I also think the "stuffy attitude" in Napa is more apparent, and hope that even though I see more and more of that in Sonoma County. I just pray it never takes hold like it has in Napa....


March 25, 2009 8:52 AM  
Blogger St. Vini said...

To the second & third comments:

I think that there has until recently been little in the way of the younger age groups out tasting wine. In the past they seem to be more interested in the proverbial "micro-brewery" than in wine tasting. And this may be part of the problem...younger people are drinking more wine these days, and that should be lauded.

You're right, a LOT of adults "act out" when they're on a weekend tasting run - regardless of area they're at or their age. I've noticed for years now the way that groups of young women seem to have a "Young Women Gone Wild" attitude when they get together and go wine tasting, especially if they've got a limo or bus to do the driving for them. This is all fine and dandy, provided they aren't making the day a waste of time for serious wine drinkers...but the serious aficionados do need to make room in their little world for those with a desire to taste wine without the romanticism, pretense and grandeur they themselves apply to the subject.
Wine is made to be enjoyed, period.

Thanks to both for the comments,

March 25, 2009 9:09 AM  
Blogger St. Vini said...

To the winery owner:

I know the pain you describe, as I've participated in this event and similar ones in the past.

I think you're right, you need to partition the event into two groups: 1) tasting - which is already paid for, and 2) everything else, be it music, food, extended tours and library tastings, etc.

Doing so will make it possible to separate the people who aren't really interested in doing anything but getting drunk from those who might be inclined to actually purchase a future or something else from your winery.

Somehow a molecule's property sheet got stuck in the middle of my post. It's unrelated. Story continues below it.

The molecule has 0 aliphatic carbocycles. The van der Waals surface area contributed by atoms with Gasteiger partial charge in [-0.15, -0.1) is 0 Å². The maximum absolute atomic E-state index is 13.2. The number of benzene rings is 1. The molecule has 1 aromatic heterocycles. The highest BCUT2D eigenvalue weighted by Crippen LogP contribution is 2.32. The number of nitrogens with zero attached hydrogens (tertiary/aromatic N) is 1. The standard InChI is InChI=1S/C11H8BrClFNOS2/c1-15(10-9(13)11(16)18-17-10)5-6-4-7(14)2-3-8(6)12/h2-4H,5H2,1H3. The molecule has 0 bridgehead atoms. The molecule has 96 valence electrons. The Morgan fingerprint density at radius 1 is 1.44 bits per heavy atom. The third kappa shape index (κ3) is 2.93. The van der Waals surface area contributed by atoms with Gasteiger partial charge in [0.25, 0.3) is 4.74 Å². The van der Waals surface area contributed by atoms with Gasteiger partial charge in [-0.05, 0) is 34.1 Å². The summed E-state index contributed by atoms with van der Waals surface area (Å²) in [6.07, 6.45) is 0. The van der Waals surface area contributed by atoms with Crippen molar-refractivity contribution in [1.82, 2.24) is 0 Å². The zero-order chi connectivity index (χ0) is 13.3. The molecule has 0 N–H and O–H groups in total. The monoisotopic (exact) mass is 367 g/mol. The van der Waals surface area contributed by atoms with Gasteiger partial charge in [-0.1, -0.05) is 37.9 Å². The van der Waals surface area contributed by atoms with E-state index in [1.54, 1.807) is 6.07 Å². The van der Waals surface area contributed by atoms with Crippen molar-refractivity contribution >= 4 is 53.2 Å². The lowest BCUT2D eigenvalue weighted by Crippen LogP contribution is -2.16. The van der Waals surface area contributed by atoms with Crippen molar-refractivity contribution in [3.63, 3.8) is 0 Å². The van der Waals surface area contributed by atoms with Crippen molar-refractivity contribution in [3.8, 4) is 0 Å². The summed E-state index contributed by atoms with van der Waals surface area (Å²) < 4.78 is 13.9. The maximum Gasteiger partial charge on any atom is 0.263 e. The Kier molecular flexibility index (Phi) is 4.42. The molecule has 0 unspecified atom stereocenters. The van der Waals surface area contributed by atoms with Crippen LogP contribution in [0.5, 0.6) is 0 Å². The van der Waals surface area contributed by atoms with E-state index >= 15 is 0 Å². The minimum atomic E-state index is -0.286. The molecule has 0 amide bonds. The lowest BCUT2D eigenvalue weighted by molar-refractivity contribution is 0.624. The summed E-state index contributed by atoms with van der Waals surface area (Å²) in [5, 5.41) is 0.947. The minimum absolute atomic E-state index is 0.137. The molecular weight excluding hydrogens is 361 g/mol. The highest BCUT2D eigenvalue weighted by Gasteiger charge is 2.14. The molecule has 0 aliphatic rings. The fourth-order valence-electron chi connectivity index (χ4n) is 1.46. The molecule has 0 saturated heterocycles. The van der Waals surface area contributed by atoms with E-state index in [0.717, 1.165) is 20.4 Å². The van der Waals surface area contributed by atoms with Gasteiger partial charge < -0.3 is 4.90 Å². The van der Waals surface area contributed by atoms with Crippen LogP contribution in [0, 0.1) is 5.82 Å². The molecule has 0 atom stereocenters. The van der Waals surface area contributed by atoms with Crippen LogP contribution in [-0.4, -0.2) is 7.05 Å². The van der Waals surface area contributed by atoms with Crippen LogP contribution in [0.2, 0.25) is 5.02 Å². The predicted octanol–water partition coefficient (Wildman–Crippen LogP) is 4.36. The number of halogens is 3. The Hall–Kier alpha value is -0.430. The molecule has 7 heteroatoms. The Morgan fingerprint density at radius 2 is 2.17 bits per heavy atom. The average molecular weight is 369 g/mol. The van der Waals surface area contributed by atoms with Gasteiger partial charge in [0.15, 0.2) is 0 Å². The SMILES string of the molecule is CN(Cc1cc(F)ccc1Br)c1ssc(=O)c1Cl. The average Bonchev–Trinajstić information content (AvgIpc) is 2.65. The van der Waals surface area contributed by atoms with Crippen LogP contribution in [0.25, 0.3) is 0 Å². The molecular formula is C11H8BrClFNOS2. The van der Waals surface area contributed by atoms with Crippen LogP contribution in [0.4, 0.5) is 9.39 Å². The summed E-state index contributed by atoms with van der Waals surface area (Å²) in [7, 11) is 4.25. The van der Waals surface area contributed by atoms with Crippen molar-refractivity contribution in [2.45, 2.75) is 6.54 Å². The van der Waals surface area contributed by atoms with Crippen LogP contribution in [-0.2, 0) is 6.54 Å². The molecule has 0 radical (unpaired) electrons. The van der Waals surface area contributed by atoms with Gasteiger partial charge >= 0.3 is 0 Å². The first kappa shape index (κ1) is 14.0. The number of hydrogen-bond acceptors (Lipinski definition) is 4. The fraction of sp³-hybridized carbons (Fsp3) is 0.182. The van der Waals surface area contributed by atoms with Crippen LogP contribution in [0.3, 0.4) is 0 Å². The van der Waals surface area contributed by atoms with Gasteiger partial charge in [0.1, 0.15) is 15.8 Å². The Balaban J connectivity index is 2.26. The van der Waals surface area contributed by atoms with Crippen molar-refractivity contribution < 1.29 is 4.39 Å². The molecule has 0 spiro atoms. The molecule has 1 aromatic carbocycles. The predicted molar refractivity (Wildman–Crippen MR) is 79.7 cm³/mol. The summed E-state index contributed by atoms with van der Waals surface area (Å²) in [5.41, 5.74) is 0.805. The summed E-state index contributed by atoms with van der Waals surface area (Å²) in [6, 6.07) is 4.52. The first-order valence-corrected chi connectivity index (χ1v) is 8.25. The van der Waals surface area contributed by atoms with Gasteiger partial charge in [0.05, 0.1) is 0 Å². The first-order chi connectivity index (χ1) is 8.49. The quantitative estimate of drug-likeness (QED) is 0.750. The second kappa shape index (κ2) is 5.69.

I know many wineries that already separate the barrel event physically from their tasting rooms (weather permitting) so that they may more closely control the expected crowds for the barrel events, while still having a tasting room "experience" for tourists who just happen by or serious aficionados who want more attention than just a crowded room can provide.

It sounds like our two experiences are somewhat alike: I look at these events kind of like the grand tastings at Ft.Mason in SF, where the event is really about exposure, not really a venue for large sales, though some wine club sing-ups or futures sales might occur. But I have been very pleasantly surprised in the past by the number of people who've told me when I was out on business & PR market visits of the "great times" they had at tastings I had participated in. The amount of positive PR these people then spread around can be amazing, with some people returning year after year, and bringing more and more friends each time.

I have always tried to justify these events to myself as opportunities to get people who might never have tried my wines to get them into their mouths - even though I'm out 60~120 gallons of wine from different barrels which then need to be topped up or put into smaller containers, etc., or the two dozen cases of wines for a larger formal multi-day tasting. There is quite a bit of liability on the part of the wineries with the hope that something positive in the way of future sales will offset the labor, time and energy spent in making an event like this a good one for all.